The research, presented later this month at the conference of the British Sociological Association, is based upon a survey in which families were asked to map their relationships.
Professor Nickie Charles explains: “We weren’t expecting this, but when we asked people to map out their families and friends we were repeatedly asked if they should include their dog, their cat or another pet.
“Often the request was made with a smile, but about a quarter of those surveyed asked if they could include pets.
“In some ways it makes sense that people value those family and friends which are most useful to them. If pets are useful, either as assistance animals or simply as company, then they have greater emotional value to individuals than a relative we just keep on our Christmas card list.”
Of the 193 people asked to draw up a Relationship Network Diagram, 44 spontaneously mentioned pets. Professor Charles says the traditional socially constructed boundary between people and nature is often blurred in this way.
The paper My Family and other Animals: Pets as Kin will be presented at the British Sociological Association Conference at the University of Warwick on 28-30 March 2008.
Richard Fern | alfa
New population data provide insight on aging, migration
31.08.2016 | International Institute for Applied Systems Analysis (IIASA)
PRB projects world population rising 33 percent by 2050 to nearly 10 billion
25.08.2016 | Population Reference Bureau
Ultrafast lasers have introduced new possibilities in engraving ultrafine structures, and scientists are now also investigating how to use them to etch microstructures into thin glass. There are possible applications in analytics (lab on a chip) and especially in electronics and the consumer sector, where great interest has been shown.
This new method was born of a surprising phenomenon: irradiating glass in a particular way with an ultrafast laser has the effect of making the glass up to a...
Terahertz excitation of selected crystal vibrations leads to an effective magnetic field that drives coherent spin motion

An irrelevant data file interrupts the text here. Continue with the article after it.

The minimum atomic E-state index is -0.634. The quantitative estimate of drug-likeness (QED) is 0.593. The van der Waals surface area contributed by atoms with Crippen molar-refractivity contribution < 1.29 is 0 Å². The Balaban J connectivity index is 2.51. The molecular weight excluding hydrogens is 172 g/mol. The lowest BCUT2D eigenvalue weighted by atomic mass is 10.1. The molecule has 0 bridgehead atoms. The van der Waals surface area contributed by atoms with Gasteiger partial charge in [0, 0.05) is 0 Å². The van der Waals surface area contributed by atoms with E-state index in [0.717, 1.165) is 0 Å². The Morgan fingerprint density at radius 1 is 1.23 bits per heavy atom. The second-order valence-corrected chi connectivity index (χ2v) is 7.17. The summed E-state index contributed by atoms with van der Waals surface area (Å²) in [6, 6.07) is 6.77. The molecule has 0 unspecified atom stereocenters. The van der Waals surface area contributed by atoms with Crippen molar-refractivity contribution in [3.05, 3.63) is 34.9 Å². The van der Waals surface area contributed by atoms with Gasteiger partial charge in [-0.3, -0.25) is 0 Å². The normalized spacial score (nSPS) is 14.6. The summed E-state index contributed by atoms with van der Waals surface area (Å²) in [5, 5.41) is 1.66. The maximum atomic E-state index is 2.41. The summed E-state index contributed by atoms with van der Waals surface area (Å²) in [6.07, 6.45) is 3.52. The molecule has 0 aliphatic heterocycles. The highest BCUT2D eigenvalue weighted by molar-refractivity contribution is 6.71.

Controlling functional properties by light is one of the grand goals in modern condensed matter physics and materials science. A new study now demonstrates how...
Researchers from the Institute for Quantum Computing (IQC) at the University of Waterloo led the development of a new extensible wiring technique capable of controlling superconducting quantum bits, representing a significant step towards to the realization of a scalable quantum computer.
"The quantum socket is a wiring method that uses three-dimensional wires based on spring-loaded pins to address individual qubits," said Jeremy Béjanin, a PhD...
In a paper in Scientific Reports, a research team at Worcester Polytechnic Institute describes a novel light-activated phenomenon that could become the basis for applications as diverse as microscopic robotic grippers and more efficient solar cells.
A research team at Worcester Polytechnic Institute (WPI) has developed a revolutionary, light-activated semiconductor nanocomposite material that can be used...
By forcefully embedding two silicon atoms in a diamond matrix, Sandia researchers have demonstrated for the first time on a single chip all the components needed to create a quantum bridge to link quantum computers together.
"People have already built small quantum computers," says Sandia researcher Ryan Camacho. "Maybe the first useful one won't be a single giant quantum computer...
14.10.2016 | Event News
14.10.2016 | Event News
12.10.2016 | Event News
25.10.2016 | Earth Sciences
25.10.2016 | Power and Electrical Engineering
25.10.2016 | Process Engineering